Economics of education: Summit attendees gather to identify ways to alleviate student debt

Student debt is an increasingly critical issue for the entire veterinary profession, and how to reduce that debt and improve the overall economic picture for young veterinarians was the focus of a summit held at Michigan State University last week. Summit attendees put forth a number of recommendations, including streamlining curricula, increasing scholarship opportunities, boosting starting salaries, lobbying federal lawmakers for legislation to lower interest rates on student loans and creating a national plan for reducing the debt-to-income ratio.

The suFix the debt...Our Future, Our Responsibilitymmit, organized jointly by the AVMA, the Association of American Veterinary Medical Colleges and the Michigan State University College of Veterinary Medicine, brought together approximately 180 individuals from across the veterinary spectrum. The collective goal over the three-day summit was to agree on specific strategies to address the many facets of this complex challenge, with the goal of reducing the debt-to-income ratio. The debt-to-income ratio is an indicator of the financial health of the veterinarian entering the profession, and it currently stands at about 2:1, representing a level of educational debt approximately twice the level of starting income.

For more information on the summit and the next steps that will be taken designed to help reduce student debt, please read the press release posted in our online Press Room.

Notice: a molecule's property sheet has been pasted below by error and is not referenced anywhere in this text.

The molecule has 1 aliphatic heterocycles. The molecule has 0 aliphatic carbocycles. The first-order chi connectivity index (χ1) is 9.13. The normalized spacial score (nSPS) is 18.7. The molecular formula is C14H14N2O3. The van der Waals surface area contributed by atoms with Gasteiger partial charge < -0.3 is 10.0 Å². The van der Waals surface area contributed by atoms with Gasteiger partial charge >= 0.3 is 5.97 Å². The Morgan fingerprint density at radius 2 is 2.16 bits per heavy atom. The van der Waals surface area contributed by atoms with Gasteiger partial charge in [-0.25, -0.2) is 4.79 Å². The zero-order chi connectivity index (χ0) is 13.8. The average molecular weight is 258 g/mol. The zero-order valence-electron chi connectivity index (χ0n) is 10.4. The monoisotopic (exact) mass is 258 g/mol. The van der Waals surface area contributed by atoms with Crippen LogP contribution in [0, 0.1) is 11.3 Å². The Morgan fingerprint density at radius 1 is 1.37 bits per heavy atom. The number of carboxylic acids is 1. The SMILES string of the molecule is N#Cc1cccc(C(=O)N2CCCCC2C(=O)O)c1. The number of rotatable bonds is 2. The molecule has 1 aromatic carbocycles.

4 thoughts on “Economics of education: Summit attendees gather to identify ways to alleviate student debt

  1. Everyone involved in this discussion seem to be circling the wagons to protect their area of interest and pointing the finger at others. The biggest changes causing the current economic problems are increased educational costs (presumedly from less state support/Great Recession fall out) and dramatic increases in available veterinarian work hours (both from under employed veterinarians and dramatic increases in graduated students from current and new veterinary schools). Both of these must be decreased to even hope to improve the current debt to income situation for all veterinarians. The great economic minds need to go back to the basics of supply and demand. Veterinary salaries don’t just increase without revenue coming into the practice. New veterinary graduates are NOT generally able to generate high revenues, especially looking at their net, until they have general practice medical AND client care AND economic experience. Dumbing down the veterinary curriculum with fewer years, or a distributive educational model, will help in the short term, but eventually will severely compromise the future of veterinary medicine. One interesting solution may be a “nurse practitioner” level of care which I suggested at the Specialiat in Private Practice meeting a few years ago (CSU has also recently started discussing this). Veterinary medicine has a unique position of respect with the public, and it seems to be growing with the physicians with the One Health movement; let’s not blow it!